Anti-Virus Software Is Not Enough

Nick Rossiter, Regional Director Russia/CIS Symantec Corporation

The Internet security threat landscape has become more sophisticated and more aggressive, requiring a more sophisticated form of protection for computers and users. Malicious activity has increased sharply over the past year, compelling users to adopt more sophisticated protection software. Ninety percent of malicious code activity concentrates on stealing confidential information. Malicious activity continued to grow at a record pace throughout 2008 and into 2009.

Traditionally we just looked at keeping the bad things out, now it’s about keeping the good things in as well! The information companies have and need to run their businesses is growing at over 60 percent per year. We now have the virtual office and the information follows the employee around so it is vulnerable at rest and in motion and we have to be able to proactively manage and protect this vital asset. The new legislation on protection of private information coming into force in Russia 1st January 2010 will require both public and private sector organizations to comply rigidly with the rules on how this information is secured.

Every year Symantec issues an Internet Security Threat Report which provides a view of malicious activity detected by our Global Intelligence Network. More than 240,000 sensors in over 200 countries monitor attack activity on the Internet. Our latest report issued in April 2009 showed that we blocked more than 245 million attempted malicious code attacks worldwide every month during 2008.

As malicious code attacks continues to grow at a record pace we’re also seeing that attackers have shifted away from mass distribution of a few threats to micro-distribution of millions of distinct threats. Cybercriminals are profiting from creating and distributing customized threats that steal confidential information, particularly bank account credentials and credit card data.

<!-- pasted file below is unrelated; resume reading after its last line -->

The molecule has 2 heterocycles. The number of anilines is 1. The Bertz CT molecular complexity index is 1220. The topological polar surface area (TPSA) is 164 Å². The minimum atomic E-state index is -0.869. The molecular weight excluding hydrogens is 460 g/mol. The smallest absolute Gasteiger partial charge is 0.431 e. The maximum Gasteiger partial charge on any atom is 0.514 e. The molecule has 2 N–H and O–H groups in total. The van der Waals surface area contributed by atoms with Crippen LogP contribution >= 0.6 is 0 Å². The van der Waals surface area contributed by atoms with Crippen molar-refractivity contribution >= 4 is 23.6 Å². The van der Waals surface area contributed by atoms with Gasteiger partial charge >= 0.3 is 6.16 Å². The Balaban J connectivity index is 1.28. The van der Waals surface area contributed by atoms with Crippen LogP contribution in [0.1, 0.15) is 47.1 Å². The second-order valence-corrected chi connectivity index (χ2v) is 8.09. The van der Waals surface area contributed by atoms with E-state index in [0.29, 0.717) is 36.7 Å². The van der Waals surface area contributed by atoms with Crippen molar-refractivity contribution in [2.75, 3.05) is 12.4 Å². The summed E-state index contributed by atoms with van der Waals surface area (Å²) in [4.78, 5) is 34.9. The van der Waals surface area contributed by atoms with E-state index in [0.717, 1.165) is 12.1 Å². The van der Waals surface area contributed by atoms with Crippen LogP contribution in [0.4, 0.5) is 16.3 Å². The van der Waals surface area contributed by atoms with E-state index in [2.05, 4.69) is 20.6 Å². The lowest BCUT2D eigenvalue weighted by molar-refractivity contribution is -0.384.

Web surfing remained the primary source of new infections in 2008, and this trend is continuing into 2009. Attackers are relying more and more on customized malicious code toolkits to develop and distribute their threats. Threats with a keystroke-logging capability—which can be used to steal information such as online bank account credentials—made up 76 percent of threats to confidential information, up from 72 percent in 2007. Organizations in Russia have a much larger volume of personal information when compared to their counterparts in the rest of the world, which places even more importance on the management and protection of this vital asset.

This kind of information can be alarming, but businesses should not panic. It’s important that businesses and users of the Internet understand the seriousness of the threat, but at the same time it is possible to protect information effectively.

The most important factor to bear in mind is that attacks are becoming more sophisticated and merely installing anti-virus software is not enough to protect a system.

Malicious code these days consists of several components, all of which attack a computer sometimes simultaneously. A user can unwittingly download a Trojan by clicking on an automatically-generated spam message, the Trojan can then install code that disables a computer’s security reporting function, and sends out instructions for other functions to be executed such as gathering user id and passwords, and so the process continues. With this type of threat an anti-virus alone would not protect a computer.

Companies must install software with multi-tier protection — including firewall, network access control, anti-virus, anti-spyware, host- and network intrusion prevention, application (software) control and device control.

The unfortunate reality is that innocent web users can visit a compromised web site and unknowingly place their personal and financial information at risk. Or plugging in an infected USB device can devastate an entire network. Computer users have to be extra vigilant about their security practices, and they need to carefully investigate the technology available to ensure their systems are protected at all levels.